APMacro: Government Set Prices

Prices in most markets are free to rise or fall to their equilibrium levels no matter how high or low those levels might be. Government sometimes concludes that supply and demand will produce prices that are unfairly high for buyers or unfairly low for sellers. So government may place legal limits on how high or low a price or prices may go.

A price floor is a minimum price fixed by the government. A price at or above the price floor is legal; a price below it is not. Price floors above equilibrium prices are usually invoked when society feels that the free functioning of the market system has not provided a sufficient income for certain groups of resource suppliers or producers. Supported prices for agricultural products and current minimum wages are two examples of price or wage floors. The effects of a price floor is the quantity supplied will exceed the quantity demanded which creates a surplus.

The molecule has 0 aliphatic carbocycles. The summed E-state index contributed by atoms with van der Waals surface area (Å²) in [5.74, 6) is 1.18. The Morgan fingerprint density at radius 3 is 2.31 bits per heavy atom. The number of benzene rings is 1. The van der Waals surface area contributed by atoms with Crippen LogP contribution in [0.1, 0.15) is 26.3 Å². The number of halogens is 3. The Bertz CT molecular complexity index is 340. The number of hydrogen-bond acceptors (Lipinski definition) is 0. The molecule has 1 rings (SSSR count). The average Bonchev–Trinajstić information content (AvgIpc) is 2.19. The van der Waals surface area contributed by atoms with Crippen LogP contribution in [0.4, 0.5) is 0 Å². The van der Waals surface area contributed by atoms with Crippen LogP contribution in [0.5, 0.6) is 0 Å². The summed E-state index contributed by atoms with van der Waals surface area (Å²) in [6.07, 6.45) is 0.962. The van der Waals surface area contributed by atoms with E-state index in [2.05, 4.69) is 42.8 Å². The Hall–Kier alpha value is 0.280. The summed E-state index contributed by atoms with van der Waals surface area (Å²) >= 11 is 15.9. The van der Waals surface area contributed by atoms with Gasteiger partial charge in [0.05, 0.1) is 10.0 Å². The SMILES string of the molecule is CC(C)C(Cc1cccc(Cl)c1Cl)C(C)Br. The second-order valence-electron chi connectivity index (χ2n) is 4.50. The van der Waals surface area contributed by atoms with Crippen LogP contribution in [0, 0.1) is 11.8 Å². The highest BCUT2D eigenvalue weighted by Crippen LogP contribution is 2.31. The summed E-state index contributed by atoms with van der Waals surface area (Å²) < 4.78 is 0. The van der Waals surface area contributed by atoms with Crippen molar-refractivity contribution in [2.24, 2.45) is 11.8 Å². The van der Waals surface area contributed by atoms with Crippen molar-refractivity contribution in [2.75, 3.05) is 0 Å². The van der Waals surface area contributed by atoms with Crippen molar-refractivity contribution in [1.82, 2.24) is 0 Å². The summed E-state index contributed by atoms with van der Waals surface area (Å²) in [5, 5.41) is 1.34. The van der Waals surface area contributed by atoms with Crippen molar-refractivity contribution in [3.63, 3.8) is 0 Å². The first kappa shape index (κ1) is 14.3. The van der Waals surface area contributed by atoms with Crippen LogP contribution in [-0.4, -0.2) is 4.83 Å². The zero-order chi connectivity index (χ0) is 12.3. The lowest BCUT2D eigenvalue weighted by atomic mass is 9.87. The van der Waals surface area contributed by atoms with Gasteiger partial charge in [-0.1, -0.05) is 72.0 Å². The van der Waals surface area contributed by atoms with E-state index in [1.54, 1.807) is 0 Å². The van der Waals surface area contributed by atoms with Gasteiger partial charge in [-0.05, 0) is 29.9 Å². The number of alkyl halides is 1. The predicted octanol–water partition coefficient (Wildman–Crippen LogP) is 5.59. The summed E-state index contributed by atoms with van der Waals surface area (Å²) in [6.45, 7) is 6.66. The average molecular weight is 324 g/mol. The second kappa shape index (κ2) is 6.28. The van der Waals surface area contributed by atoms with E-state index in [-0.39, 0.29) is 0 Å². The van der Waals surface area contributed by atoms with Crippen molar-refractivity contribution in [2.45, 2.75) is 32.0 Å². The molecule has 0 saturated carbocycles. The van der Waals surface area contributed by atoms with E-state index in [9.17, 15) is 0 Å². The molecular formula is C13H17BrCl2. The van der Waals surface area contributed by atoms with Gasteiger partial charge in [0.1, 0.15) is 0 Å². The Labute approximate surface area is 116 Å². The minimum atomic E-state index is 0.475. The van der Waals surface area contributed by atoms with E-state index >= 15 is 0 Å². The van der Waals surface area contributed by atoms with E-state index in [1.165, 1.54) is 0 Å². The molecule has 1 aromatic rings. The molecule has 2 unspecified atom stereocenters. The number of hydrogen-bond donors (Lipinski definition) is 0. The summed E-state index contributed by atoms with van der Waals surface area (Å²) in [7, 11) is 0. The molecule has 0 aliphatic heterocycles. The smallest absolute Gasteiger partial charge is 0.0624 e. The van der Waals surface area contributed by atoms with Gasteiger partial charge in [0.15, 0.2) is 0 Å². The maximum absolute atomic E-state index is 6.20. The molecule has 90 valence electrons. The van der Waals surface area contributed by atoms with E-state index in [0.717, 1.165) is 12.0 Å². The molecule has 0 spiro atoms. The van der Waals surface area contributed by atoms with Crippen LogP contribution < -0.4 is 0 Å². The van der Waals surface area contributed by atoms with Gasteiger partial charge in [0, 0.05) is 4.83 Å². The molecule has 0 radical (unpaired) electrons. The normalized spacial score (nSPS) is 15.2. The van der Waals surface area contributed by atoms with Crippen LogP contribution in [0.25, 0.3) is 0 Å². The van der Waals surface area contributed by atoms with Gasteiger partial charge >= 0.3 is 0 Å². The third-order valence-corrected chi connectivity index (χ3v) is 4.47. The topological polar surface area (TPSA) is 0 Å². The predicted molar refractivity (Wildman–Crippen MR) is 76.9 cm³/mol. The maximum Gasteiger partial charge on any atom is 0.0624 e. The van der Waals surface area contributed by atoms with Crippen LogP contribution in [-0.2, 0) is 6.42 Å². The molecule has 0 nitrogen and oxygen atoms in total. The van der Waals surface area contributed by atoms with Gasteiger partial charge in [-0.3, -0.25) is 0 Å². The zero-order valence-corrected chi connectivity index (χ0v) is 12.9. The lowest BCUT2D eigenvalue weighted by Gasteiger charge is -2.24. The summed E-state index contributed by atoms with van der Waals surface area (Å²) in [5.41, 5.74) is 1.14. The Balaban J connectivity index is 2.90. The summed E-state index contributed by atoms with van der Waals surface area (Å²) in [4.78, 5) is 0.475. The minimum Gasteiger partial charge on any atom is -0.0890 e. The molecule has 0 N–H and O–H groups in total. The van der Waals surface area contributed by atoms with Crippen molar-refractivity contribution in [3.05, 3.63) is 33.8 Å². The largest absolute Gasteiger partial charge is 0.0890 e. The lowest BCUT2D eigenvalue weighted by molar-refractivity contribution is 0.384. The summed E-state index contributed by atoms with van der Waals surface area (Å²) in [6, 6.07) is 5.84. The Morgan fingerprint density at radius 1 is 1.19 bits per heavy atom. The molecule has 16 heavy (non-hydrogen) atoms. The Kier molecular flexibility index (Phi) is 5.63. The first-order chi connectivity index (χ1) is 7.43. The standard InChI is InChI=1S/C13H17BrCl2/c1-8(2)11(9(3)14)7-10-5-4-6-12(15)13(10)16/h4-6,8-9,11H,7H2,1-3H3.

price floor_price ceiling

A price ceiling sets the maximum price a seller may charge for a product or service. A price at or below the ceiling is legal; a price above it is not. The rationale for establishing price ceilings or ceiling prices on specific products is that they enable consumers to obtain essential goods or services that they could not afford at the equilibrium price.An example is rent control, which specify the maximum price in form of rent that can be charged. The government has at times imposed price ceilings either on all products or on a very wide range of products to try to restrain inflation. The effects of a price ceiling is the quantity demanded is greater than the quantity supplied which creates a shortage.



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